Prices of cotton futures rose by 40% by the summer of 2022 but by December they fell 20% lower than the levels at the beginning of 2021. The major upside driver for cotton prices is the reopening of China’s economy as the country is a major importer of cotton. Weaving factories in China consumes more than a third of the global output. Other large consumers are Bangladesh, Vietnam, and Turkey.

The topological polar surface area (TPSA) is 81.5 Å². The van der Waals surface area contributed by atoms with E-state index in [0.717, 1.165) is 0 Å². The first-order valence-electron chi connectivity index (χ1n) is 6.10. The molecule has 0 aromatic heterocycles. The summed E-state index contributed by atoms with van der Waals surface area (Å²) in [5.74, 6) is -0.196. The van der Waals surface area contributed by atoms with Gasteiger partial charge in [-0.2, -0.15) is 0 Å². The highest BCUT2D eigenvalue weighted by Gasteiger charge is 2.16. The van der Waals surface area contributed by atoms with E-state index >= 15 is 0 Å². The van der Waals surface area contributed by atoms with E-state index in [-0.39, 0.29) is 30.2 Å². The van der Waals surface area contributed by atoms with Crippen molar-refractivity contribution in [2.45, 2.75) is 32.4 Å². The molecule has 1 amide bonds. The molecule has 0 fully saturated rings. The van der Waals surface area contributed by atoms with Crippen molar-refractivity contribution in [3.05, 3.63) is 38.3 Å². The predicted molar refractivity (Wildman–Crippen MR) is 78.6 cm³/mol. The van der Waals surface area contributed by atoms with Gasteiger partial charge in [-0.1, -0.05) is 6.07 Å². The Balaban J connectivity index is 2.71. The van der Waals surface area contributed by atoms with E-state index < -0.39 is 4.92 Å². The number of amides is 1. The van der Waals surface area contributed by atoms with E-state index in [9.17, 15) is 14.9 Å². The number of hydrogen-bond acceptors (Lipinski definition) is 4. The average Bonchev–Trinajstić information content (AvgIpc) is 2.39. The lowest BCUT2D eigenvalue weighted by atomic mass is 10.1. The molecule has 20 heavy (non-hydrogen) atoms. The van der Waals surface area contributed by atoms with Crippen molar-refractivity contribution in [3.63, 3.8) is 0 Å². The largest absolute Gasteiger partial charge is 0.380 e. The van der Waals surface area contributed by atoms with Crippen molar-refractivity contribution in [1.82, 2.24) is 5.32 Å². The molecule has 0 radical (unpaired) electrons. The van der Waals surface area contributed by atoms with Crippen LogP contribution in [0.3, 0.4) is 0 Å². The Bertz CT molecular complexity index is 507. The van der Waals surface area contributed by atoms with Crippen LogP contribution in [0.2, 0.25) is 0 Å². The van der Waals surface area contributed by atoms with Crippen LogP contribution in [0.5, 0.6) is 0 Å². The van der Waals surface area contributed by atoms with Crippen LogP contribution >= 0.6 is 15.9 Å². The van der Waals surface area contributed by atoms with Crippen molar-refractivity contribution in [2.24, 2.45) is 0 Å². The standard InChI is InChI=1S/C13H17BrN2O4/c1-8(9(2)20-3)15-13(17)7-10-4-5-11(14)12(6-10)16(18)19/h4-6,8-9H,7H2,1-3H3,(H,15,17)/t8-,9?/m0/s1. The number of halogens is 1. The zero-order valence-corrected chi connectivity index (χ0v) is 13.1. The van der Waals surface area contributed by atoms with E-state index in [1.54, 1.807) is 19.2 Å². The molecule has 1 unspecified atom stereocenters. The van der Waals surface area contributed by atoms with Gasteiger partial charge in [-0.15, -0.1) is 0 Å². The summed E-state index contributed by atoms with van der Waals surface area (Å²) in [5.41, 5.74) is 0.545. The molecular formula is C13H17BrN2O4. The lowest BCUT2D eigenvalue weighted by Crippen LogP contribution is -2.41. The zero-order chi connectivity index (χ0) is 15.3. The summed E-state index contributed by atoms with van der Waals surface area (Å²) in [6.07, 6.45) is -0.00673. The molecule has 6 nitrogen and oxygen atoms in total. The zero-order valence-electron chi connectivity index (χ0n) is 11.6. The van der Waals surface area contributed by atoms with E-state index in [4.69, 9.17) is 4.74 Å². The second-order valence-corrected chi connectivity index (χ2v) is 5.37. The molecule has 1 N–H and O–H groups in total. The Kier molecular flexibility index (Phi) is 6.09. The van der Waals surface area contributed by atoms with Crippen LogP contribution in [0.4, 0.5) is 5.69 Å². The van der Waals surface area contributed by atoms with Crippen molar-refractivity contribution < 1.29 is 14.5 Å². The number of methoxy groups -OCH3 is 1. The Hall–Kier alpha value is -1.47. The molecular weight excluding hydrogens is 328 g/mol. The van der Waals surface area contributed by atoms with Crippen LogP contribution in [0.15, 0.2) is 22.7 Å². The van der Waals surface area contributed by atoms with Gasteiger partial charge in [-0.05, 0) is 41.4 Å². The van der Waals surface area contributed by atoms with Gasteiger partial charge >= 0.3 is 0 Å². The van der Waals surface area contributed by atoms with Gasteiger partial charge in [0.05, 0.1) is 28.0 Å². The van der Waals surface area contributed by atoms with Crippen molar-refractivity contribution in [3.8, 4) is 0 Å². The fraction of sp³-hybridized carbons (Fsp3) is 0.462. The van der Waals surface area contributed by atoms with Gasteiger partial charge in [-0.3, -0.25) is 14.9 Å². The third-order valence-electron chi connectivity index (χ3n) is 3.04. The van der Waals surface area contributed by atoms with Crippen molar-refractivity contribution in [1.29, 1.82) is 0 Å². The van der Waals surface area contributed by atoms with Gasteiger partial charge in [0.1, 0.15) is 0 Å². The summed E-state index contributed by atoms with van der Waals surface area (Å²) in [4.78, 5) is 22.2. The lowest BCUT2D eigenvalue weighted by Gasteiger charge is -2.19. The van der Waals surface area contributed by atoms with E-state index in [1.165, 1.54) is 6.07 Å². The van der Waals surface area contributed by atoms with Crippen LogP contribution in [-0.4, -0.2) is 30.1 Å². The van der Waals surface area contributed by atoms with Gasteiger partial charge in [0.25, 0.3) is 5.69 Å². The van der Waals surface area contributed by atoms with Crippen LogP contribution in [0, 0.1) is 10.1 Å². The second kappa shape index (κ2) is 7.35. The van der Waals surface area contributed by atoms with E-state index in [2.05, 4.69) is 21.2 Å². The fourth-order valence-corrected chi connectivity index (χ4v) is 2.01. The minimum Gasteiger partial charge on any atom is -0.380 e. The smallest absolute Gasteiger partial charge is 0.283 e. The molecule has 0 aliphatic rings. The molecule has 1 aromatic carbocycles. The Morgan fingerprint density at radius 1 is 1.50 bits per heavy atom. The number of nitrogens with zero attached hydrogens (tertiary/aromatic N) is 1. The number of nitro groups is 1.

The upcoming recession may hamper the demand for cotton as the demand for new clothing mostly drove cotton sales in the first half of 2022. Several Chinese corporations were closed due to pandemic prevention reasons last year and this slashed cotton imports in China by half. Many investors are afraid that China’s isolation could prompt cotton overstocking and falling prices. But the U.S. Food and Drug Administration has forecasted that cotton harvest for 2023 will come to 82.8 million bales, the lowest since the 2018-2019 season. Moreover, the American harvest is expected to drop by 5 million bales to 12.6 bales. This may cause cotton shortage in the United States as the country needs 18 million bales to meet internal demand.